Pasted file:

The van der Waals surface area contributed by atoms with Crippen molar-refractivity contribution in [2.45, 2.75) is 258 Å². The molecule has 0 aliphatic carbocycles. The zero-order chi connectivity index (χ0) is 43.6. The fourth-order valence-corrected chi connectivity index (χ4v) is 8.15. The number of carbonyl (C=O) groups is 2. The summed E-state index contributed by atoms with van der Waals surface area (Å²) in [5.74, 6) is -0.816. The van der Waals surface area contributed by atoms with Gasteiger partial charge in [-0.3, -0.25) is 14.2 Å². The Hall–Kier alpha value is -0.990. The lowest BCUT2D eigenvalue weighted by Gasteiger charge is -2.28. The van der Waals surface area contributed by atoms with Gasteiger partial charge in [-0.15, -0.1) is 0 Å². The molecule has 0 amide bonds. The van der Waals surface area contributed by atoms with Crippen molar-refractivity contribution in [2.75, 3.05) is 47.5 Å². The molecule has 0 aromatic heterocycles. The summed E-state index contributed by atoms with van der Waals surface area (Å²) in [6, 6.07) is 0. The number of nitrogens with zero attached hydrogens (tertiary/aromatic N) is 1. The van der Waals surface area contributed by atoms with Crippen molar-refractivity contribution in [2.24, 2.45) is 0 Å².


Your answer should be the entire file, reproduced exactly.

The van der Waals surface area contributed by atoms with Crippen molar-refractivity contribution in [2.45, 2.75) is 258 Å². The molecule has 0 aliphatic carbocycles. The zero-order chi connectivity index (χ0) is 43.6. The fourth-order valence-corrected chi connectivity index (χ4v) is 8.15. The number of carbonyl (C=O) groups is 2. The summed E-state index contributed by atoms with van der Waals surface area (Å²) in [5.74, 6) is -0.816. The van der Waals surface area contributed by atoms with Gasteiger partial charge in [-0.3, -0.25) is 14.2 Å². The Hall–Kier alpha value is -0.990. The lowest BCUT2D eigenvalue weighted by Gasteiger charge is -2.28. The van der Waals surface area contributed by atoms with Gasteiger partial charge in [-0.15, -0.1) is 0 Å². The molecule has 0 amide bonds. The van der Waals surface area contributed by atoms with Crippen molar-refractivity contribution in [2.75, 3.05) is 47.5 Å². The molecule has 0 aromatic heterocycles. The summed E-state index contributed by atoms with van der Waals surface area (Å²) in [6, 6.07) is 0. The number of nitrogens with zero attached hydrogens (tertiary/aromatic N) is 1. The van der Waals surface area contributed by atoms with Crippen molar-refractivity contribution in [2.24, 2.45) is 0 Å².